Can men write romance?
Can a man get inside the mind of a woman as she falls in love? Can he describe the emotional roller coaster we women travel when we think we’ve found ‘the one’? If, as many believe, men are from Mars and women are from Venus, then how can a male know what goes on in the female mind?
I started thinking about this after reading the latest issue of Romance Matters (the magazine of the Romantic Novelists’ Association) . It features an interview with Roger ‘Gill’ Sanderson. Roger writes medical romances for Mills and Boon and has published 47 books since 1996. He says, ‘Love is a universal emotion. If you’ve been in love you must have sympathy with women.’ However, he does admit to asking for help occasionally, especially in the area of women’s clothing!
Roger isn’t the only man writing romance. Bill Spence is also a member of the RNA and writes historical sagas as Jessica Blair. He served in the RAF during World War II and started his writing career with Westerns before moving on to sagas in the early 1990s.
Michael Taylor is another British author who has found success in writing about love. He came to talk to my writing group a couple of years ago and was as far from the pink, fluffy Barbara Cartland image of a romance writer as you can get. His books are set in the past and he spends a lot of time researching his novels.
Michael says, “Men are at least as capable as women of feeling emotion, and are no less as vulnerable in love and out of it.”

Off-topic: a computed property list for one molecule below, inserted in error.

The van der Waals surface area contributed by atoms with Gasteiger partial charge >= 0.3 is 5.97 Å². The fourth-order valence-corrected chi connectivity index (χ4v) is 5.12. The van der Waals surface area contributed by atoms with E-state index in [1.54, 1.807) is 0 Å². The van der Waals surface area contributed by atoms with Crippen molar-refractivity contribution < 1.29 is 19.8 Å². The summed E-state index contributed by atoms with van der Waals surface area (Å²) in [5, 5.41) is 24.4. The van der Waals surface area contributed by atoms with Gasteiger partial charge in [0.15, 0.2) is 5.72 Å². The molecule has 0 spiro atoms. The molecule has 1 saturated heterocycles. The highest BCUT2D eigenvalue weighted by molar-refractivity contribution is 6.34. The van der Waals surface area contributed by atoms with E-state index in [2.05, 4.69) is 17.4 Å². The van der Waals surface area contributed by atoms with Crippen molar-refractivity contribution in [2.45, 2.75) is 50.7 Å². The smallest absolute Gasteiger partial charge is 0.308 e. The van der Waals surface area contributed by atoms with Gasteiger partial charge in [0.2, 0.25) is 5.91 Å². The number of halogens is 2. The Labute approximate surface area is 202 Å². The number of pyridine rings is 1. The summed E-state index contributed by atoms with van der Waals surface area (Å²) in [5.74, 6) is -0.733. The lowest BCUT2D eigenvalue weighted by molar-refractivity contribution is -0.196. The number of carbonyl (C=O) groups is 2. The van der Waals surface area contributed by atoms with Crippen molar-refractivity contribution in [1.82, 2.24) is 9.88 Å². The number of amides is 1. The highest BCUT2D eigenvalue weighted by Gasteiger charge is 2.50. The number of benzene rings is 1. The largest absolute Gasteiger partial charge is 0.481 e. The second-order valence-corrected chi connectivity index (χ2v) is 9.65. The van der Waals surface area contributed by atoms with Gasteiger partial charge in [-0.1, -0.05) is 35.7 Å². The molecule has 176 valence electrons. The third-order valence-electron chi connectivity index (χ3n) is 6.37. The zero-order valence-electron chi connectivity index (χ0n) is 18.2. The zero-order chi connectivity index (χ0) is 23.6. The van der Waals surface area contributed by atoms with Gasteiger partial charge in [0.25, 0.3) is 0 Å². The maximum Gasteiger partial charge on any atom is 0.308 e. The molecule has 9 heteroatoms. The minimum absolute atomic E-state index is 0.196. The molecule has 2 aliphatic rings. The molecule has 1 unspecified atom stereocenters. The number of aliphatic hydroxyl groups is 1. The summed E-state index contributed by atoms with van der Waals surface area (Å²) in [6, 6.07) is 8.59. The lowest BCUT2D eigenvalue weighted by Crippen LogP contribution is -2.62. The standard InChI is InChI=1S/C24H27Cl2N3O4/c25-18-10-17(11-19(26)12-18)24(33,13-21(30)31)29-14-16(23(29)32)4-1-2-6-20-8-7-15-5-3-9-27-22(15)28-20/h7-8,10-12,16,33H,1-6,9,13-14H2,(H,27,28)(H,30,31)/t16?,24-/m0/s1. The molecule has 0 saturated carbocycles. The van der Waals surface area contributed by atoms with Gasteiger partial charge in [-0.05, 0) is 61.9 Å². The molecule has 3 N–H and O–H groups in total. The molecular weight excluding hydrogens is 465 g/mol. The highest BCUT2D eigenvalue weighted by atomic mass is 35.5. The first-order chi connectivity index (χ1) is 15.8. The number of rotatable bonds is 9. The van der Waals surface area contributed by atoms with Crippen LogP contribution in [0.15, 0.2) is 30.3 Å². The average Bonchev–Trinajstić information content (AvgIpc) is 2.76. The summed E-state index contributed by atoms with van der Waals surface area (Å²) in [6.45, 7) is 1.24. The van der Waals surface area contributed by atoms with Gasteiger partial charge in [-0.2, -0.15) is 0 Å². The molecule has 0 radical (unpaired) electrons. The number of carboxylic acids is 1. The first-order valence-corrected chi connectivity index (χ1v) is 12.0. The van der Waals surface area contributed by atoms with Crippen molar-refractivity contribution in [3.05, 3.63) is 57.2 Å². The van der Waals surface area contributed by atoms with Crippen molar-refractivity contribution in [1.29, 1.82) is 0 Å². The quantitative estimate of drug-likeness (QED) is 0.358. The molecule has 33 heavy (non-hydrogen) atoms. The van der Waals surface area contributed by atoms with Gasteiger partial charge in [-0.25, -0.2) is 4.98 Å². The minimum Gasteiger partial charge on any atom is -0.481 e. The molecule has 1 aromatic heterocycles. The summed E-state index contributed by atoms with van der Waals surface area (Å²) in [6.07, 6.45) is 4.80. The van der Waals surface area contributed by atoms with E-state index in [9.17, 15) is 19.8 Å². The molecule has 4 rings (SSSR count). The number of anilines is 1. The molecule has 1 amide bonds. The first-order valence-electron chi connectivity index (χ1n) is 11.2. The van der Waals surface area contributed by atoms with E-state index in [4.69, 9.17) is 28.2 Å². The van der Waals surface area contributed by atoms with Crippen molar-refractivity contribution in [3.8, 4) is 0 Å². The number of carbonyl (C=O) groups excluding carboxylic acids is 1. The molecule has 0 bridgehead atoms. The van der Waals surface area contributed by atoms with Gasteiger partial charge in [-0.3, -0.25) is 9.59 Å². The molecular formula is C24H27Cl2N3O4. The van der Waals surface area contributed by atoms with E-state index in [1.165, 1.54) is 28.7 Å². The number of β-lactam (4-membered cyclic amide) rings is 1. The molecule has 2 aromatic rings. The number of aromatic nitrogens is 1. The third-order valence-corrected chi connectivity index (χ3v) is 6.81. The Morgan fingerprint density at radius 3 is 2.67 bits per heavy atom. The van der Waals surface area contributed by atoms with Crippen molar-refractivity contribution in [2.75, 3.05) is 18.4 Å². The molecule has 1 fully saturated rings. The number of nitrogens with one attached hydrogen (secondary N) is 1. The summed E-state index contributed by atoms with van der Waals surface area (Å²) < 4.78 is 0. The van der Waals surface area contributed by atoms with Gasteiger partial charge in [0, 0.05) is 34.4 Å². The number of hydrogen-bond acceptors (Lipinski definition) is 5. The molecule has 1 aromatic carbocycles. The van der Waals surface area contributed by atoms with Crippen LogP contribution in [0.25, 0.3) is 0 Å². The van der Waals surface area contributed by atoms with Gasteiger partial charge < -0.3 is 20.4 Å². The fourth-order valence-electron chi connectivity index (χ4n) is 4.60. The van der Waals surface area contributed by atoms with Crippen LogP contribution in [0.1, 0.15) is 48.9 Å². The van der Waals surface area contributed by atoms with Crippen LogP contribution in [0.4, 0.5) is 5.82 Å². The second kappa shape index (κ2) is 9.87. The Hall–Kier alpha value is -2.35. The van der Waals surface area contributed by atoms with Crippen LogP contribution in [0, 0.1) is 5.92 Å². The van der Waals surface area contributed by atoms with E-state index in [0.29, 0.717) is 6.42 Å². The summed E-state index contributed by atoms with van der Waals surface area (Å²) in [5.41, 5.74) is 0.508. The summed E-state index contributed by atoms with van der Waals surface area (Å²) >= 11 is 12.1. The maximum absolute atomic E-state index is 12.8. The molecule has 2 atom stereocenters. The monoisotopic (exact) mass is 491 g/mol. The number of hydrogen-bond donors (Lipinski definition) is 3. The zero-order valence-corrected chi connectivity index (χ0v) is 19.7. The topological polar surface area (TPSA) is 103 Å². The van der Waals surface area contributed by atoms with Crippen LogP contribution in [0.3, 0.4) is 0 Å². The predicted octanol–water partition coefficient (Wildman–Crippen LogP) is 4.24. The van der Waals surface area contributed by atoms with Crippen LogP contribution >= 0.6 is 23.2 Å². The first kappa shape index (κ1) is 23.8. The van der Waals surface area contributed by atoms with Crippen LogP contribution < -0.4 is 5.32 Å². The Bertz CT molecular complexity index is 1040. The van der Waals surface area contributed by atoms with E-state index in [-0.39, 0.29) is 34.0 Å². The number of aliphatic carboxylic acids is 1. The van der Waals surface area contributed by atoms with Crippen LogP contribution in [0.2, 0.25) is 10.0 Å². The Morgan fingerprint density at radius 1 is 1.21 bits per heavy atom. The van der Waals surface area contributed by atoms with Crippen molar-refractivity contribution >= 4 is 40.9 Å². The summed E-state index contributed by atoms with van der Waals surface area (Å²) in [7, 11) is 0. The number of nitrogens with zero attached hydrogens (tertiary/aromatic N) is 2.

He says that he found the romance, ‘Lorna Doone’ (also written by a man), moving and sensitive and one of the inspirations that started him writing.
In fact in 1906 ‘Lorna Doone’ was chosen by male students at Yale as their favourite novel – perhaps showing that men and women are not as different as we might think.
I haven’t yet read any of Roger’s or Bill’s books but I have read ‘Clover’ by Michael Taylor. I enjoyed the well-drawn characters and authentic period setting but I think it might have turned out to be quite a different book if Michael had been a woman. One of the main protagonists is Ned Brisco, who is trying to build and fly an early aircraft. If the author had been female, I think more emphasis would’ve been given to the heroine trying to make her mark on the world and less on the technicalities of this invention.
But it’s not possible to say which would have been the better book. Men and women can both write well about love because it is a universal emotion. However, the two sexes will give a different emphasis to other parts of the supporting story depending on their own interests and outlook on life.
Variety is the spice of life so - Vive la difference!